Ghost Club, The First Society Dedicated To The Study Of Ghosts
A 19th-century English club counted among its most illustrious members W. B. Yeats, Charles Dickens, and Sir Arthur Conan Doyle.
In many ways, ghosts continue to inhabit the world of the living. In our collective imagination, they’ve been named and represented for centuries. But English culture is, perhaps, that one culture most fascinated by the nature of these supernatural beings. From the haunting by the ghost of King Hamlet to the specters of Dickens and Oscar Wilde, spirits have populated English art and everyday life since time immemorial. It’s no accident, then, that the first organization created for the study of these beings, the Ghost Club, came to be in the British Isles.
Founded in 1862, the club was founded in the English town of Cambridge. Its earliest beginnings date from 1855, when a group of students at Trinity College began to discuss and investigate cases of ghosts and appearances. The official founding, though, happened in London in 1862, and in those years meetings were attended by writers Charles Dickens and Sir Arthur Conan Doyle, as well as by academics and clerics. One of the investigations was the then-famous fraud of the Davenport brothers, who’d used illusionist tricks to demonstrate their ability to contact the dead. The group continued investigating spiritist phenomena until the club’s dissolution during the decade of 1870, soon after the death of Dickens.
But the Ghost Club was then reopened on November 2, 1882 – All Saints’ Day – by the famous Reverend and medium, Stainton Moses, and by the writer, Alaric Alfred Watts, who claimed to be the original founders of the organization. For years, their unique group remained selective and secret, composed of members who believed blindly in the existence of ghosts as an unquestionable fact and who were dedicated to investigating the large number of cases and reports of paranormal activity of the time. Every November 2nd, the names of all the members (living and dead) of the eccentric club were recited (some participants claimed that sometimes deceased members of the group would make appearances at such meetings).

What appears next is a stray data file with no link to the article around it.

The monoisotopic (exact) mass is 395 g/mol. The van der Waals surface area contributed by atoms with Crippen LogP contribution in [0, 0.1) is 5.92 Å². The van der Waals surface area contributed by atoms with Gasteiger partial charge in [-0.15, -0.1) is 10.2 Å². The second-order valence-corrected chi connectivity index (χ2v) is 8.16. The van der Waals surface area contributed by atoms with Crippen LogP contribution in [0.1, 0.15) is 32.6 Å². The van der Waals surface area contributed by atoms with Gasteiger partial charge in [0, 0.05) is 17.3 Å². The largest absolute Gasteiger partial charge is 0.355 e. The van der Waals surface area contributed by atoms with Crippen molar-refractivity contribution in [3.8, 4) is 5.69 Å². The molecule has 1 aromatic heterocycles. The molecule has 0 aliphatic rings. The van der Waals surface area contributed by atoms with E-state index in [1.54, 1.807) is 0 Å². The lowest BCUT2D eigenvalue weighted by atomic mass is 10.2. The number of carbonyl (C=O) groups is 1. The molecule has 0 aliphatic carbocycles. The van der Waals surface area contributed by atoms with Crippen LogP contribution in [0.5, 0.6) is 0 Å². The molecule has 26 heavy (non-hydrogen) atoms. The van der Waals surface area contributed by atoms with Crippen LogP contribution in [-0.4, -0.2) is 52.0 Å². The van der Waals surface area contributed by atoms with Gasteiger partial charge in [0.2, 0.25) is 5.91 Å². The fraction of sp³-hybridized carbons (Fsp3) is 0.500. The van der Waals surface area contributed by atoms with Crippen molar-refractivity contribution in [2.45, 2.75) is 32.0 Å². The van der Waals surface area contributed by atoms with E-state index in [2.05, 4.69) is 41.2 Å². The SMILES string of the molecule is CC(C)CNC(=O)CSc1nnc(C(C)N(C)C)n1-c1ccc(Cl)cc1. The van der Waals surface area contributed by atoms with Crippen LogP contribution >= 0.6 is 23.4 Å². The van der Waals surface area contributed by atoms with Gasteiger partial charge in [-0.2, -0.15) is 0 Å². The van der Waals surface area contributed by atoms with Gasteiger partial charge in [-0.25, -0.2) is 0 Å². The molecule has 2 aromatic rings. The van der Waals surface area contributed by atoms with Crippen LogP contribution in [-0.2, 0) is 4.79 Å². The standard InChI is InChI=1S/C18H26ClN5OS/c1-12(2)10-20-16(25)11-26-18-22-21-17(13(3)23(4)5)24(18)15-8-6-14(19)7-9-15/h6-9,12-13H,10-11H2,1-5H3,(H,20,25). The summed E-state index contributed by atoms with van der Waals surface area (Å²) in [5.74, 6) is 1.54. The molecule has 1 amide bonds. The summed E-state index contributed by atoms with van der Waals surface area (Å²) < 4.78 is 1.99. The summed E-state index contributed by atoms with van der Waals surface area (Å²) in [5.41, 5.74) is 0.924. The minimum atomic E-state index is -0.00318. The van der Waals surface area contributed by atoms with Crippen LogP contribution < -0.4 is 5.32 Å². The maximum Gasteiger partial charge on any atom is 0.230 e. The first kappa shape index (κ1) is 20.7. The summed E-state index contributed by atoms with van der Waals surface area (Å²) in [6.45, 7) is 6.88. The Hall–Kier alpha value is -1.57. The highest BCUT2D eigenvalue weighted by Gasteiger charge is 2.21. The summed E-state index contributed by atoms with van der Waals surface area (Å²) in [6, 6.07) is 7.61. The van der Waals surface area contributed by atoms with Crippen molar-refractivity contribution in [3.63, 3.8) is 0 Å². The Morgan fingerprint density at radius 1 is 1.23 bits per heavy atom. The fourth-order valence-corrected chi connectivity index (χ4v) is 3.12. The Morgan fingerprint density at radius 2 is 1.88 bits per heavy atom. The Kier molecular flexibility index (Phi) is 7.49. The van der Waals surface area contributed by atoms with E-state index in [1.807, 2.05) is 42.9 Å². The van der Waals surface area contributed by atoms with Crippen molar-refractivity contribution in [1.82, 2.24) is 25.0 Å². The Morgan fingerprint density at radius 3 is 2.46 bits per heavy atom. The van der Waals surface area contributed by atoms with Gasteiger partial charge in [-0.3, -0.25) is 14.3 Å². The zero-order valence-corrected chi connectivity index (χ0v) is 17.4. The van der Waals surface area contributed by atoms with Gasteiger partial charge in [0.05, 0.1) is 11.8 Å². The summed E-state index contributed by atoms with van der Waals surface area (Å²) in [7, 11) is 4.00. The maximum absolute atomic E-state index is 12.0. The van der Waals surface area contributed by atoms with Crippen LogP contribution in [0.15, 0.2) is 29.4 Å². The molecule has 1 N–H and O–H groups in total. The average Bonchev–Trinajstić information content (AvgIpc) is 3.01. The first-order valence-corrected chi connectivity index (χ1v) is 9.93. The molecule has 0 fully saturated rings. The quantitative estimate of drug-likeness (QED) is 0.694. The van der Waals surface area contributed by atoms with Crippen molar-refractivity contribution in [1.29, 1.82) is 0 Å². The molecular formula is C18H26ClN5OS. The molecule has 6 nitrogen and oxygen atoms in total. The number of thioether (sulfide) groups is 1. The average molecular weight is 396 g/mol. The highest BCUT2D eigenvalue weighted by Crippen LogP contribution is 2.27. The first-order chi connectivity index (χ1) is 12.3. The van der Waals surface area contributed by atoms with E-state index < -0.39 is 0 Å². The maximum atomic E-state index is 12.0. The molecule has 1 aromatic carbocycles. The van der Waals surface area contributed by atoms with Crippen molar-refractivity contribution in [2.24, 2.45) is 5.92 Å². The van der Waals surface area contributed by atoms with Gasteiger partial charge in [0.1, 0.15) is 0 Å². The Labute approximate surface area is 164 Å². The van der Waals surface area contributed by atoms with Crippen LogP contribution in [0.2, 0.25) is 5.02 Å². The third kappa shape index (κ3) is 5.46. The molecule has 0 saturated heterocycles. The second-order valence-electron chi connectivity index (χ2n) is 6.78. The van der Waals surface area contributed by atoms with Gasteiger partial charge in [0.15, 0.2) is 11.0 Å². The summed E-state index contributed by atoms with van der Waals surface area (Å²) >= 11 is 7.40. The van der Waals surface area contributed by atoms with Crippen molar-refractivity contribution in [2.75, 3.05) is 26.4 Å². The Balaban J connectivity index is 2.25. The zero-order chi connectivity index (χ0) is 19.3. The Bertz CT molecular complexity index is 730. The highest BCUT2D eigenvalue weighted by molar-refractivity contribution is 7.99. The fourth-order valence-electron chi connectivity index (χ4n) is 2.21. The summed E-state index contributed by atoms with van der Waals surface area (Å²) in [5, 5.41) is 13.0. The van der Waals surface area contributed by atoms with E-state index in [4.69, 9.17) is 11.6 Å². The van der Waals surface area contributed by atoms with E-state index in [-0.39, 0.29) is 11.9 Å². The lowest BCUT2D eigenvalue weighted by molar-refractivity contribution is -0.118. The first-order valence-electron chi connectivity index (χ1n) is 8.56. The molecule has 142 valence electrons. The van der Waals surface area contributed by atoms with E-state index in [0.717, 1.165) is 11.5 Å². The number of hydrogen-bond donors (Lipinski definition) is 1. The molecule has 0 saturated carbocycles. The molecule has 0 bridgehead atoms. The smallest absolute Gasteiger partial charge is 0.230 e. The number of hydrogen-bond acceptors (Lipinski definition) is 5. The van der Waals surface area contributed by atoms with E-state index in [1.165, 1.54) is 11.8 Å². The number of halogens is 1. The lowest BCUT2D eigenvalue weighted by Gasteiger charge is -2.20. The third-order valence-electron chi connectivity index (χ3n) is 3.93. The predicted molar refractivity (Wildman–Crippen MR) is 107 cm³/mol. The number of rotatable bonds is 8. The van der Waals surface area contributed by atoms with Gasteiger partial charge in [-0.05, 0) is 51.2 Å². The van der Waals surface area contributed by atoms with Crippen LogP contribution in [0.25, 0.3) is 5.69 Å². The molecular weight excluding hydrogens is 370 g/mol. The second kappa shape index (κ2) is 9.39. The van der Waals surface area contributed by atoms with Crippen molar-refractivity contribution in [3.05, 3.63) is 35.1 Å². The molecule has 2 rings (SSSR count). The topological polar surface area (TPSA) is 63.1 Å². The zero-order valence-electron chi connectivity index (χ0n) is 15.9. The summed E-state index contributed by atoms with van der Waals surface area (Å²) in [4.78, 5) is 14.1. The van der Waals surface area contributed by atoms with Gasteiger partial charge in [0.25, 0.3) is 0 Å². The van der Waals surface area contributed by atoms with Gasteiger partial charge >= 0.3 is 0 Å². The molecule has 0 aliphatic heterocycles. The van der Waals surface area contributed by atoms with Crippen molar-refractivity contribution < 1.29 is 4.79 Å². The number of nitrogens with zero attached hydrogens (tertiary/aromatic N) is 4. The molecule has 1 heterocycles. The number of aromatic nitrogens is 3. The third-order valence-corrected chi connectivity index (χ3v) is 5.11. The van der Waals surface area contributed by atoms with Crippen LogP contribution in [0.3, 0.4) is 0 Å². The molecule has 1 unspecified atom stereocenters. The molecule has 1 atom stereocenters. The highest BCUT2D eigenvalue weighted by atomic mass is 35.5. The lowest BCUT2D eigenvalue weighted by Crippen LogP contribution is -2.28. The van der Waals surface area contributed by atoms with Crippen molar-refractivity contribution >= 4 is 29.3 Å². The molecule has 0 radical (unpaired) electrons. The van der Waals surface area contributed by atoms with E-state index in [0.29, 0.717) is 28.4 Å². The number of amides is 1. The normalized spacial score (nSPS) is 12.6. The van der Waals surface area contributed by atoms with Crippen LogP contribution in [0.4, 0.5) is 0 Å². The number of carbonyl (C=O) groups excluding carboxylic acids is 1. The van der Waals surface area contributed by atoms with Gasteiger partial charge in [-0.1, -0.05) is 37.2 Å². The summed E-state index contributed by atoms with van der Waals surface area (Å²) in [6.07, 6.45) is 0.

The end of the 19th-century represented the apogee of the Ghost Club, and it should come as no surprise, as Victorian England was characterized by an intimacy with death in cultural expressions like memento mori, post-mortem photography and a taste for practices like occultism and spiritualism. All of these resulted in curious artifacts intended to detect ghosts and other eccentricities. At the club’s height, meetings of the curious group included discussions of Egyptian magic and superhuman abilities like clairvoyance, among other topics.
The dawn of the 20th-century brought new airs to the Ghost Club. Poet, W. B. Yeats joined the organization in 1911, and research began to take place more in laboratories than through paranormal rites. The discipline of psychology also began to permeate the club’s studies but, through a lack of support, it closed its doors in 1936, after 485 meetings. The archives of the group were stored in the British Museum, with a warning that they should not to be opened until 1962. But the Ghost Club was reborn again and again, and in fact, it exists to this day. Over time, research into sightings of UFOs and beings from other planets have also been incorporated into its mission.
The Ghost Club continues to meet every month at the Victory Services Club, in central London. Even today, it carries out dozens of investigations of paranormal events every year. The group, besides inheriting a remarkable lineage, reminds us of the interminable enchantment that people feel for those with whom we subtly coexist; the ghosts.
*Images: 1) Ada Deane – Spirit Photographer, 1922, Gargantuan sound’s flickr; 2) William Hope, 1920, Tom Goskar’s flickr / Creative Commons; 3) William Hope, 1920, Wikimedia Commons
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